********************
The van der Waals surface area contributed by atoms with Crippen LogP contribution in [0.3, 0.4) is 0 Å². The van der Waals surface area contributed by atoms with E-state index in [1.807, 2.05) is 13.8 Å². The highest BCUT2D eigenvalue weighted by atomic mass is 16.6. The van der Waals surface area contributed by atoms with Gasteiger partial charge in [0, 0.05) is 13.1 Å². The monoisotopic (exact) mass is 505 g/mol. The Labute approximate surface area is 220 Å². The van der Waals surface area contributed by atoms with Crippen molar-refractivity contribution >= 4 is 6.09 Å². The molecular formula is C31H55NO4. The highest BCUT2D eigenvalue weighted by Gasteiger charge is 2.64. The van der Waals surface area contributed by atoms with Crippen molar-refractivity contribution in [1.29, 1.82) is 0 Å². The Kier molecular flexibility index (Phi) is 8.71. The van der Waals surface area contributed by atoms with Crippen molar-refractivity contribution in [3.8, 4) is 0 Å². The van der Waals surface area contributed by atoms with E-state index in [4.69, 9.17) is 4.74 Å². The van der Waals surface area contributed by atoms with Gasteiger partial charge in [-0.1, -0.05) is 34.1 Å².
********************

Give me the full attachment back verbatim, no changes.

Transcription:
The van der Waals surface area contributed by atoms with Crippen LogP contribution in [0.3, 0.4) is 0 Å². The van der Waals surface area contributed by atoms with E-state index in [1.807, 2.05) is 13.8 Å². The highest BCUT2D eigenvalue weighted by atomic mass is 16.6. The van der Waals surface area contributed by atoms with Gasteiger partial charge in [0, 0.05) is 13.1 Å². The monoisotopic (exact) mass is 505 g/mol. The Labute approximate surface area is 220 Å². The van der Waals surface area contributed by atoms with Crippen molar-refractivity contribution >= 4 is 6.09 Å². The molecular formula is C31H55NO4. The highest BCUT2D eigenvalue weighted by Gasteiger charge is 2.64. The van der Waals surface area contributed by atoms with Crippen molar-refractivity contribution in [1.29, 1.82) is 0 Å². The Kier molecular flexibility index (Phi) is 8.71. The van der Waals surface area contributed by atoms with Crippen molar-refractivity contribution in [3.8, 4) is 0 Å². The van der Waals surface area contributed by atoms with E-state index in [4.69, 9.17) is 4.74 Å². The van der Waals surface area contributed by atoms with Gasteiger partial charge in [-0.1, -0.05) is 34.1 Å².